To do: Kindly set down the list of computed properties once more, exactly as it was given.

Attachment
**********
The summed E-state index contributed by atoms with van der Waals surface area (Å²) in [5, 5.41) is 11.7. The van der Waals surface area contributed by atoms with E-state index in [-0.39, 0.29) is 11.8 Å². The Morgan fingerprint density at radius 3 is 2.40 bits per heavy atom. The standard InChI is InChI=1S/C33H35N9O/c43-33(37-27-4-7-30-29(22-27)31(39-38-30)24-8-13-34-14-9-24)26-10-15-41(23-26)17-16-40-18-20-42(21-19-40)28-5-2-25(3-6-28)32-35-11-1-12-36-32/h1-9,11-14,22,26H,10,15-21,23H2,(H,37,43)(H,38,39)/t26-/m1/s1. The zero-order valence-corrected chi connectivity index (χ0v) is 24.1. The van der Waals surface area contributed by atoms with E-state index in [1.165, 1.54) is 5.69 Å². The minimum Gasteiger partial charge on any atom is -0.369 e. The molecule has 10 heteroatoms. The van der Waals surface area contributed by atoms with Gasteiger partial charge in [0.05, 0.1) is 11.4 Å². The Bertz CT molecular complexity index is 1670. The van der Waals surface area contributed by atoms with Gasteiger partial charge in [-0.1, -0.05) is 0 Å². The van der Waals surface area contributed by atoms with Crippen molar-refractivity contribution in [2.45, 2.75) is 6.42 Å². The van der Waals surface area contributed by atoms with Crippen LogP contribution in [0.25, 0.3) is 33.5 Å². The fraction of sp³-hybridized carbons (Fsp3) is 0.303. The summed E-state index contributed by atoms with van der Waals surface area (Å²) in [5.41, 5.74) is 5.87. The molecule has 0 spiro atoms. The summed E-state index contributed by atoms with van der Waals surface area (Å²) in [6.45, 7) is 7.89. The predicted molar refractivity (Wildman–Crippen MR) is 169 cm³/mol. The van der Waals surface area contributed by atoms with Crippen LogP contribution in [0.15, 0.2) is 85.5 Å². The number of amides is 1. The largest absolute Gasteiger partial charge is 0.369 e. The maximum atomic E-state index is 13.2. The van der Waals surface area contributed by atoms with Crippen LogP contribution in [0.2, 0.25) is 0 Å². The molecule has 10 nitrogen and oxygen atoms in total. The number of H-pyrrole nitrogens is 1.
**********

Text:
The summed E-state index contributed by atoms with van der Waals surface area (Å²) in [5, 5.41) is 11.7. The van der Waals surface area contributed by atoms with E-state index in [-0.39, 0.29) is 11.8 Å². The Morgan fingerprint density at radius 3 is 2.40 bits per heavy atom. The standard InChI is InChI=1S/C33H35N9O/c43-33(37-27-4-7-30-29(22-27)31(39-38-30)24-8-13-34-14-9-24)26-10-15-41(23-26)17-16-40-18-20-42(21-19-40)28-5-2-25(3-6-28)32-35-11-1-12-36-32/h1-9,11-14,22,26H,10,15-21,23H2,(H,37,43)(H,38,39)/t26-/m1/s1. The zero-order valence-corrected chi connectivity index (χ0v) is 24.1. The van der Waals surface area contributed by atoms with E-state index in [1.165, 1.54) is 5.69 Å². The minimum Gasteiger partial charge on any atom is -0.369 e. The molecule has 10 heteroatoms. The van der Waals surface area contributed by atoms with Gasteiger partial charge in [0.05, 0.1) is 11.4 Å². The Bertz CT molecular complexity index is 1670. The van der Waals surface area contributed by atoms with Gasteiger partial charge in [-0.1, -0.05) is 0 Å². The van der Waals surface area contributed by atoms with Crippen molar-refractivity contribution in [2.45, 2.75) is 6.42 Å². The van der Waals surface area contributed by atoms with Crippen LogP contribution in [0.25, 0.3) is 33.5 Å². The fraction of sp³-hybridized carbons (Fsp3) is 0.303. The summed E-state index contributed by atoms with van der Waals surface area (Å²) in [5.41, 5.74) is 5.87. The molecule has 0 spiro atoms. The summed E-state index contributed by atoms with van der Waals surface area (Å²) in [6.45, 7) is 7.89. The predicted molar refractivity (Wildman–Crippen MR) is 169 cm³/mol. The van der Waals surface area contributed by atoms with Crippen LogP contribution in [0.15, 0.2) is 85.5 Å². The number of amides is 1. The largest absolute Gasteiger partial charge is 0.369 e. The maximum atomic E-state index is 13.2. The van der Waals surface area contributed by atoms with Crippen LogP contribution in [0.2, 0.25) is 0 Å². The molecule has 10 nitrogen and oxygen atoms in total. The number of H-pyrrole nitrogens is 1.